In addition, most major ports in Hai Phong, Da Nang, Ba Ria - Vung Tau, Ho Chi Minh City and other localities have been already upgraded to serve vessels of up to 30,000 DWT. Typically, Cai Mep - Thi Vai Terminal can support vessels up to 18,300 TEUs (194,000 DWT), operated on a weekly basis and directly linked to the Northern European market. Vietnam also built the first specialized passenger ports built in Hon Gai (Quang Ninh province) and Phu Quoc (Kien Giang province), which can receive ultra-modern cruise liners with a tonnage of 225,000 GT.

Not only having a system “makeover”, administrative procedures at seaports have also made “great strides”. The maritime industry has taken the lead in online administrative procedures on the National Single Window (NSW). Indeed, the time for settling in-port procedures for ships currently takes only 20 - 30 minutes. The administrative procedure handling capacity of port agencies has also increased by 3 to 5 times.

However, at present, the seaport industry still has many problems to be solved in all aspects including infrastructure, institutional framework, and supplier capacity. How will these affect the competitiveness and opportunities that free trade agreements like CPTPP and EVFTA bring in?

Currently, a lot of shortcomings in Vietnam's seaport planning have been revealed, for example uneven distribution, weak interconnectivity, inconsistent overall industrial development planning, incoherent infrastructure planning, irrational residential-urban planning, and inconsistent labor planning. Besides, although cargo throughput of seaports has increased 10-12% a year, the market share among ports is quite uneven. Specifically, northern ports account for 25-30% of the cargo throughout and they are working under their designed capacity; central ports account for only 13% of the total throughput; and southern ports take up to 57%, handle 90% of container freight and they are currently overloaded.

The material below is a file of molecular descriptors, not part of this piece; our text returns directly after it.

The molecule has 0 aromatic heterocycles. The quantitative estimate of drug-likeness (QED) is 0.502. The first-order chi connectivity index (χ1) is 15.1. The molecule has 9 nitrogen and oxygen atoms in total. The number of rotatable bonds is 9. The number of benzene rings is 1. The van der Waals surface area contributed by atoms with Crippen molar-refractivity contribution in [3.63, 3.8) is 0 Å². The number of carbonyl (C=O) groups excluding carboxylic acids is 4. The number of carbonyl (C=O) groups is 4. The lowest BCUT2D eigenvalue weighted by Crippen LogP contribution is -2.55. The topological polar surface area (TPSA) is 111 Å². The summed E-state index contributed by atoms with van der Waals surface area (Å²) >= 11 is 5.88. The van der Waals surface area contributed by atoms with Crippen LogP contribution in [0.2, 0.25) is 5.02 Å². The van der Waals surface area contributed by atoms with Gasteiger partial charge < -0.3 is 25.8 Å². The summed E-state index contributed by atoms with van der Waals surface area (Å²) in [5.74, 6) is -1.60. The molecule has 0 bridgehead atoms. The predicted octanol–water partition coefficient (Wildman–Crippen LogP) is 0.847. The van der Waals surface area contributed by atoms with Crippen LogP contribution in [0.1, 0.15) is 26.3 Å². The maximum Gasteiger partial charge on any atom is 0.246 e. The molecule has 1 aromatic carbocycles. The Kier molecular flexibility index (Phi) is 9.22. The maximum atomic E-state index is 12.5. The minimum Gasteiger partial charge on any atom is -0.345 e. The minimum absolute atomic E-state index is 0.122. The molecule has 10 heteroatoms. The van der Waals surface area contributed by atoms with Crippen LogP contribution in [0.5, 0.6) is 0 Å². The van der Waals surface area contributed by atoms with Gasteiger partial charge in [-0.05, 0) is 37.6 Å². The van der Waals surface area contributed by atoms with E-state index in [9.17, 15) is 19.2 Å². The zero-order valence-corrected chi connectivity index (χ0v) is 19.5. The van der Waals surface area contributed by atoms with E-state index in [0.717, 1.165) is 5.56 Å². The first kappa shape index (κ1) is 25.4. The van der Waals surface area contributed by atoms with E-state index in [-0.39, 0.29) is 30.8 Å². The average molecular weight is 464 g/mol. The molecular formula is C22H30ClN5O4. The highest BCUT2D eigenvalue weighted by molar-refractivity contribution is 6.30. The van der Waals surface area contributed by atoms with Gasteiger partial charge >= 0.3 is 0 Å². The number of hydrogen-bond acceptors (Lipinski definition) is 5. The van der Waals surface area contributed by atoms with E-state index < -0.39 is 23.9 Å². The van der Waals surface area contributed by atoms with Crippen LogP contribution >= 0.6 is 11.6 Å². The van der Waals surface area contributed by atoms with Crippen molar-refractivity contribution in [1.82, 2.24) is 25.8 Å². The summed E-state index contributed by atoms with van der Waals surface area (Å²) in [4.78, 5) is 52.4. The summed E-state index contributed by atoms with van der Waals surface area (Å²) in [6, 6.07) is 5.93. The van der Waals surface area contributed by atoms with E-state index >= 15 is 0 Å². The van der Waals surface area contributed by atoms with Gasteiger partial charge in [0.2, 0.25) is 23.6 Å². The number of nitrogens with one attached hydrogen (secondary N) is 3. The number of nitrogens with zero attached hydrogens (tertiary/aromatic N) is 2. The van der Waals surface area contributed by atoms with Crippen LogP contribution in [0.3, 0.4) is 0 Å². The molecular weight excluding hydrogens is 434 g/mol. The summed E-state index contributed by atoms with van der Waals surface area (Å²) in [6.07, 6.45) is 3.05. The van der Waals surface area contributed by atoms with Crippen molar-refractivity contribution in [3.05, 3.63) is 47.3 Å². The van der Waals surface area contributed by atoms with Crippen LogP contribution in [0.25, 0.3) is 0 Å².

Furthermore, Vietnam's seaports have short-term development plans, poor ground transport links, fragmented logistics services, and passive attitude and response of local authorities to development planning and budget. Besides, management and development mechanism is also the bottleneck of Vietnam's maritime industry.

As for manpower, in recent years, maritime human resources have faced shortage, especially crew members. Statistics show that Vietnam currently has about 40,000 certified crew members. However, according to the Vietnam Maritime Administration's crew management database, in 2018 – 2019, only about 22,000 crewmen registered to work on board, meaning 43% of crewmen are not working in the industry.

Currently, Vietnam is a signatory to many free trade agreements, with more than 60 trading partners, including China, Japan, the European Union (EU), and the United States, with a strong market opening commitment. A typical example is the EU - Vietnam Free Trade Agreement (EVFTA). The impact of this pact on logistics development prospects is seen in two angles: Commitment to open transport service markets of Vietnam and the EU and transport commitment service in impacted areas in the logistics service market.